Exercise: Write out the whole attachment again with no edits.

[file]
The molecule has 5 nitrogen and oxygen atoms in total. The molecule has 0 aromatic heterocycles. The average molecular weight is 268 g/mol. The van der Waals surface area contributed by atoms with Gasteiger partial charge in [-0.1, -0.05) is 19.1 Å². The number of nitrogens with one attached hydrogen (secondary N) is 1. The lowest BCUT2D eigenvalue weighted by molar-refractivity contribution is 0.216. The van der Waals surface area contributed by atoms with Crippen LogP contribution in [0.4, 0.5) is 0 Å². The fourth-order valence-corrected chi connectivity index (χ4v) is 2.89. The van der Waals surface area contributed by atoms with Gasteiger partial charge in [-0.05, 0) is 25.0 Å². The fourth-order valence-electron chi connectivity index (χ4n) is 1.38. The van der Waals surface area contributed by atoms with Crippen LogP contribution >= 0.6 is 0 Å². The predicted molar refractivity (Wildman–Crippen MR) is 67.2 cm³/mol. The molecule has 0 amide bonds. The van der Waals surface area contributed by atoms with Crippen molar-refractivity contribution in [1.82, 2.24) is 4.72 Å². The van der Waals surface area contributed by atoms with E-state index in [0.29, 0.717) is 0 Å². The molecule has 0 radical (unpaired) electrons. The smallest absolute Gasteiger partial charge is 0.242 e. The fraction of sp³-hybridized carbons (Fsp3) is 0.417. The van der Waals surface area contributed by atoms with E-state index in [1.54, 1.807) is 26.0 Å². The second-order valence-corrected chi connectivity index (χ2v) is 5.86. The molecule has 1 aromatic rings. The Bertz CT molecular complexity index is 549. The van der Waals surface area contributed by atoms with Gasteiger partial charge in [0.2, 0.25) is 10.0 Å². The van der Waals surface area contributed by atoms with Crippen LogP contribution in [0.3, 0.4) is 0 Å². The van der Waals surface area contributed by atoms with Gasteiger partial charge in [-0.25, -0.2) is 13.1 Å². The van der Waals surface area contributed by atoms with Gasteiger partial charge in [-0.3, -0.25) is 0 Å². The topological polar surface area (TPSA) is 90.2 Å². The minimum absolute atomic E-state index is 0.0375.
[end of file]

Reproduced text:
The molecule has 5 nitrogen and oxygen atoms in total. The molecule has 0 aromatic heterocycles. The average molecular weight is 268 g/mol. The van der Waals surface area contributed by atoms with Gasteiger partial charge in [-0.1, -0.05) is 19.1 Å². The number of nitrogens with one attached hydrogen (secondary N) is 1. The lowest BCUT2D eigenvalue weighted by molar-refractivity contribution is 0.216. The van der Waals surface area contributed by atoms with Crippen LogP contribution in [0.4, 0.5) is 0 Å². The fourth-order valence-corrected chi connectivity index (χ4v) is 2.89. The van der Waals surface area contributed by atoms with Gasteiger partial charge in [-0.05, 0) is 25.0 Å². The fourth-order valence-electron chi connectivity index (χ4n) is 1.38. The van der Waals surface area contributed by atoms with Crippen LogP contribution >= 0.6 is 0 Å². The predicted molar refractivity (Wildman–Crippen MR) is 67.2 cm³/mol. The molecule has 0 amide bonds. The van der Waals surface area contributed by atoms with Crippen molar-refractivity contribution in [1.82, 2.24) is 4.72 Å². The van der Waals surface area contributed by atoms with E-state index in [0.29, 0.717) is 0 Å². The molecule has 0 radical (unpaired) electrons. The smallest absolute Gasteiger partial charge is 0.242 e. The fraction of sp³-hybridized carbons (Fsp3) is 0.417. The van der Waals surface area contributed by atoms with E-state index in [1.54, 1.807) is 26.0 Å². The second-order valence-corrected chi connectivity index (χ2v) is 5.86. The molecule has 1 aromatic rings. The Bertz CT molecular complexity index is 549. The van der Waals surface area contributed by atoms with Gasteiger partial charge in [0.2, 0.25) is 10.0 Å². The van der Waals surface area contributed by atoms with Crippen LogP contribution in [0.3, 0.4) is 0 Å². The van der Waals surface area contributed by atoms with Gasteiger partial charge in [-0.25, -0.2) is 13.1 Å². The van der Waals surface area contributed by atoms with Gasteiger partial charge in [-0.3, -0.25) is 0 Å². The topological polar surface area (TPSA) is 90.2 Å². The minimum absolute atomic E-state index is 0.0375.